'A Number Of' U.S. Sailors Found Dead After Navy Destroyer's Collision

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The guided missile destroyer USS Fitzgerald returns to Yokosuka, Japan, after its collision Saturday. Authorities say the bodies of missing sailors were found on Sunday, in the flooded berthing compartments of the ship.

Updated at 10:35 p.m. ET Saturday

The bodies of "a number" of sailors who were missing following the collision between the USS Fitzgerald and a larger merchant vessel have been found aboard the damaged destroyer, the U.S. Navy says.

Seven sailors had been unaccounted for since Saturday's crash off Japan's coast.

"They are currently being transferred to Naval Hospital Yokosuka where they will be identified," the Navy says in a statement released on Sunday morning, local time.

The Navy, however, has not yet clarified how many of those found bodies account for the seven previously deemed missing.

The search and rescue teams were able to locate the missing sailors once they accessed the flooded bunk spaces that had been damaged in the crash.

Our original post continues:

The USS Fitzgerald has reached port in Yokosuka, Japan, after the U.S. Navy destroyer collided with a large Philippine-flagged container ship. Seven sailors are unaccounted for and three more have been evacuated for their injuries after the collision, which occurred around 2:30 a.m. local time off the coast of Japan.

The Pentagon confirms search efforts are underway for the Fitzgerald's seven missing crew members, with help from the Japanese coast guard.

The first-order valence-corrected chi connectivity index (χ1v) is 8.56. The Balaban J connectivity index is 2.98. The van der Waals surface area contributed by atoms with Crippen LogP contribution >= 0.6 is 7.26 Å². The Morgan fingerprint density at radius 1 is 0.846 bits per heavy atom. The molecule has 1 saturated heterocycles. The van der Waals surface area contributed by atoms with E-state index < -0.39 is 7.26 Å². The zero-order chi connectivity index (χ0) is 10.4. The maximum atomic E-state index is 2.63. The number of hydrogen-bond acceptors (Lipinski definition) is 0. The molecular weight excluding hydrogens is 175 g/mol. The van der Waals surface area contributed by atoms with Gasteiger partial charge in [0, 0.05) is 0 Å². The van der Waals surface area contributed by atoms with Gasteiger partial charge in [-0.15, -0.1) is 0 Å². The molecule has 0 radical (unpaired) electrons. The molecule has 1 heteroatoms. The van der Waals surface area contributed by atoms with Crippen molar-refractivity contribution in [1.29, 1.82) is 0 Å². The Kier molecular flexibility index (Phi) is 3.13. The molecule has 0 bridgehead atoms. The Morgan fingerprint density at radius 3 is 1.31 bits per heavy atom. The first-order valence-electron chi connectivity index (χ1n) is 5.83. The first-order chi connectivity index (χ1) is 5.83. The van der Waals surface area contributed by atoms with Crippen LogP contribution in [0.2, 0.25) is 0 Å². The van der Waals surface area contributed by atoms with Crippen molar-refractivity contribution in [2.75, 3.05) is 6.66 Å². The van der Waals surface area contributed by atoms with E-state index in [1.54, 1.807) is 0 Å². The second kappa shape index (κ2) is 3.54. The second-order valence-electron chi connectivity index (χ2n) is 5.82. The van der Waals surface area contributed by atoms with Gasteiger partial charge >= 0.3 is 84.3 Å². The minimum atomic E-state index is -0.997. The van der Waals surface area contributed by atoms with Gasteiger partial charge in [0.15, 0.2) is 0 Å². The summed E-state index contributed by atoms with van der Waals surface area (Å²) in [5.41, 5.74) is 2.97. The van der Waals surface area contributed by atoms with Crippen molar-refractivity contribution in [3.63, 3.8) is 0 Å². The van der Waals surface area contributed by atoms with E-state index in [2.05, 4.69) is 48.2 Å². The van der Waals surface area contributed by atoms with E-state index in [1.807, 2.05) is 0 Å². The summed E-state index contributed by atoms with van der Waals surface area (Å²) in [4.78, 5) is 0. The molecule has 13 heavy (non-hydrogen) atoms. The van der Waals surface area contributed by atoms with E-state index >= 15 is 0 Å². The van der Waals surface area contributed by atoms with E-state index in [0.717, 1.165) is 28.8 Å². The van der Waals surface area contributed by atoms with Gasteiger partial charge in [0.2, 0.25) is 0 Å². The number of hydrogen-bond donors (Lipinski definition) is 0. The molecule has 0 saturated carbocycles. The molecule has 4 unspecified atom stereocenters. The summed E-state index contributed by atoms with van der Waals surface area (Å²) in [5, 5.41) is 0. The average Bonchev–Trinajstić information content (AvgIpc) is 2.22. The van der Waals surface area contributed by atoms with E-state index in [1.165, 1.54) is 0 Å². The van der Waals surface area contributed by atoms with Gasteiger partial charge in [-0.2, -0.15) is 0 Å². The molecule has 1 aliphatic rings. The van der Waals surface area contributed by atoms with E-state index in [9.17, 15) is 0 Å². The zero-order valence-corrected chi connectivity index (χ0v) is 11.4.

Among the three injured sailors is the destroyer's commanding officer, Cmdr. Bryce Benson, "who was transferred to U.S. Naval Hospital Yokosuka and is reportedly in stable condition," the 7th Fleet says in a statement.

The Fitzgerald — which is significantly smaller than the other vessel involved in the collision, the container ship ACX Crystal — "suffered damage on her starboard side above and below the waterline" that "resulted in some flooding," the Navy says.

Aerial footage shot by Japanese broadcaster NHK appeared to depict severe damage to the destroyer.

But by early Saturday afternoon local time, the 7th Fleet announced that the flooding "has been stabilized" and sailors from the USS Dewey are "assisting in damage control efforts."

The Navy statement adds: "USS Dewey (DDG 105) got underway this morning as well as several U.S. Navy aircraft, and will join Japanese Coast Guard and Japan Maritime Self-Defense Force helicopters, ships and aircraft to render whatever assistance may be required."

"Right now we are focused on two things: the safety of the ship and the well-being of the Sailors," Adm. Scott Swift, commander of the U.S. Pacific Fleet, said in the statement. "We thank our Japanese partners for their assistance."

The Fitzgerald, a guided missile destroyer, recently took part in a training exercise with the Japanese Maritime Self-Defense Force, along with the aircraft carriers USS Carl Vinson and USS Ronald Reagan.

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